Fredrick Herzberg in 1959 divided Maslow's needs hierarchy in two distinct classes including motivator and factors for hygiene. The hygiene factors involve external job conditions that include wages, the working conditions, benefits and the employee interpersonal relations. According to him, these factors highly determine the working spirit of the employees when they are present. The factors, however, do not influence the motivation of workers. They in a way are the same as Maslow's lower level needs. His second classification of needs is into intrinsic needs that greatly affect the employees' motivation. They include recognition, responsibility, personal growth, personal development and career advancement. The second class of factors corresponds to Maslow's second class of higher-level needs. Only if the second class of factors existed at a work place will the employees be motivated in a work place. A state of no satisfaction will definitely arise if the second class of factors is absent.

David McClelland put forward a motivational model that explains how to achieve needs, power and affiliation greatly affects the actions of both managers and employees in a work environment. According to him, the needs for affiliation makes people spend time not only creating social relationships but also maintaining them. People tend to enjoy being part of groups and having the desire of attaining love from others and group acceptance. People in this group definitely do not make good managers because they spend so much time worrying about what other people think about them. The other group of people according to him is those that are achievement motivated that tend to master a task. This group of people would prefer working on moderately difficult tasks, which the results base on their efforts and not just luck. They also tend to perceive the feedback of the work they have done. The third class of people is those that have the need for power. This group of people tends to have the desire to not only influence others but also teach and encourage them. These people tend to enjoy working and place discipline among their highest priority. This kind of people, however, tend to focus more on their goals rather than the goals of the groups they are. According to them, for one person to win the competing person must lose. According to McClelland, managers should have a top need for power and a low need for affiliation. He suggests that even though people with a high priority for achievement can make good managers, allowing them to take the top positions in management is a bad idea in case we are aiming for maximum results.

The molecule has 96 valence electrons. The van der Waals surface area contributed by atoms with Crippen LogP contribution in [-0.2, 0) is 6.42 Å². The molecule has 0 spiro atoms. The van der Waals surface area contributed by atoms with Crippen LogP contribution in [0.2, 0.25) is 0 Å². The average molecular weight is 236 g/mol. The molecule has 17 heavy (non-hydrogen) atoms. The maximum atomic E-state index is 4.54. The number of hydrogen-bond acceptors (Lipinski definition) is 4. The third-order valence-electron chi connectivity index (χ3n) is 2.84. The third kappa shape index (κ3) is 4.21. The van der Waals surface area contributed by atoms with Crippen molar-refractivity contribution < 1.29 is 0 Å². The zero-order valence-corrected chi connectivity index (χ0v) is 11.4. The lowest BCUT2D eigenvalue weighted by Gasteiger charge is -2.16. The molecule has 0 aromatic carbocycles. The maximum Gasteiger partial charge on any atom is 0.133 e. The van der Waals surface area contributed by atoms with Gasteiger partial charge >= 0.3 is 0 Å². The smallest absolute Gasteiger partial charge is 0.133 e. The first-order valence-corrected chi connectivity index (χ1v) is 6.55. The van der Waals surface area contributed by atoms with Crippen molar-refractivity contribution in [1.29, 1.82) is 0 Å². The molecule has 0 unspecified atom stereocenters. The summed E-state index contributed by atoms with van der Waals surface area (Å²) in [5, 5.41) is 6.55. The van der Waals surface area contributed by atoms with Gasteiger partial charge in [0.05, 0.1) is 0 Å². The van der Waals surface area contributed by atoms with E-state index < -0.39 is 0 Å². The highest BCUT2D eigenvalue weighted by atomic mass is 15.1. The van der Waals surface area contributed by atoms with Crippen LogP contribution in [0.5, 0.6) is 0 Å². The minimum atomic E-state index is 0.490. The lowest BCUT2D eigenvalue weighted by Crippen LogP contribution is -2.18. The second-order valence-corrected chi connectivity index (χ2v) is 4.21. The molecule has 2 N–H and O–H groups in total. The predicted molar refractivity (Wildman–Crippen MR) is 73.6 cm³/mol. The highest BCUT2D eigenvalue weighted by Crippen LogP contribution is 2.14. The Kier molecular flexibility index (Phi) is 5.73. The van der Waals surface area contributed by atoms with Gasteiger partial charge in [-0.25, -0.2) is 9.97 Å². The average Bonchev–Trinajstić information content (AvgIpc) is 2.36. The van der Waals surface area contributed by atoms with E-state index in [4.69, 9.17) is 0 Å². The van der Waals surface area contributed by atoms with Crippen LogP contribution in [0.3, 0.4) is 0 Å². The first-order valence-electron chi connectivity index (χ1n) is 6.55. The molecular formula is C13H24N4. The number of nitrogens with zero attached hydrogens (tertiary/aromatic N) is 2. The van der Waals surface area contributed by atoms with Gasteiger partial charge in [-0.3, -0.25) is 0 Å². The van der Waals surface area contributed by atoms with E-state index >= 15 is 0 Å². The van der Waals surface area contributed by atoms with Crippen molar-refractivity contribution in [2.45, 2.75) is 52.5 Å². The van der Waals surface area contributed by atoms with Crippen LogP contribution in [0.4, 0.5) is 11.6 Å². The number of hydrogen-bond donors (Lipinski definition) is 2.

Structures of organization and strategies also play a role in determining the best management skills. Business managers usually create their own structures that help them make decisions in business and motivate employees. Centralized businesses usually use one centralized person, the manager in most cases to make the decisions of the company. Many small businesses put this in practice. However, this creates room for sluggishness in the working environments since in the absence of the person making all the decisions then everything comes to a standstill. Decentralized businesses, on the other hand, put in place a group of people with the authority of making decisions for the company. This works best for large companies and businesses and ensures the businesses are always on toes. Goal setting in businesses also varies as future perspective businesses set long-term goals for reaching after a given period while focused purpose businesses tend to set short-term goals.